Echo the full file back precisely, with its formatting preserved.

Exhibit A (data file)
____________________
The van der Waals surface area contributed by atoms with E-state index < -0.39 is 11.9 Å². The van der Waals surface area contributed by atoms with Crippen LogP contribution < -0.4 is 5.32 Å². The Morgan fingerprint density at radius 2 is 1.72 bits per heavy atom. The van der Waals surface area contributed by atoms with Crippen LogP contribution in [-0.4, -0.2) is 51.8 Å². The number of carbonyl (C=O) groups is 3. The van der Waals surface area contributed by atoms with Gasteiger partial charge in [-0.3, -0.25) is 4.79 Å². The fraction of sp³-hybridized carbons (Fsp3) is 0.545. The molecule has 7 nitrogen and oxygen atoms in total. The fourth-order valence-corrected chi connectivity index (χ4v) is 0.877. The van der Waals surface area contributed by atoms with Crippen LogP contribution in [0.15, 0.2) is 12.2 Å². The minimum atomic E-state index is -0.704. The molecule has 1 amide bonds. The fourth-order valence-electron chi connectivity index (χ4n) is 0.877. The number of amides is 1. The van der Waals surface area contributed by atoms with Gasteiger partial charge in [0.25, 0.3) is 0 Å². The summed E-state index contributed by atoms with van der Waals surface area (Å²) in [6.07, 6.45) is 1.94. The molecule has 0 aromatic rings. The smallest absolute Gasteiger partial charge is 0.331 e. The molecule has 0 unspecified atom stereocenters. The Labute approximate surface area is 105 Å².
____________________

The van der Waals surface area contributed by atoms with E-state index < -0.39 is 11.9 Å². The van der Waals surface area contributed by atoms with Crippen LogP contribution < -0.4 is 5.32 Å². The Morgan fingerprint density at radius 2 is 1.72 bits per heavy atom. The van der Waals surface area contributed by atoms with Crippen LogP contribution in [-0.4, -0.2) is 51.8 Å². The number of carbonyl (C=O) groups is 3. The van der Waals surface area contributed by atoms with Gasteiger partial charge in [-0.3, -0.25) is 4.79 Å². The fraction of sp³-hybridized carbons (Fsp3) is 0.545. The molecule has 7 nitrogen and oxygen atoms in total. The fourth-order valence-corrected chi connectivity index (χ4v) is 0.877. The van der Waals surface area contributed by atoms with Crippen LogP contribution in [0.15, 0.2) is 12.2 Å². The minimum atomic E-state index is -0.704. The molecule has 1 amide bonds. The fourth-order valence-electron chi connectivity index (χ4n) is 0.877. The number of amides is 1. The van der Waals surface area contributed by atoms with Gasteiger partial charge in [0.25, 0.3) is 0 Å². The summed E-state index contributed by atoms with van der Waals surface area (Å²) in [6.07, 6.45) is 1.94. The molecule has 0 aromatic rings. The smallest absolute Gasteiger partial charge is 0.331 e. The molecule has 0 unspecified atom stereocenters. The Labute approximate surface area is 105 Å².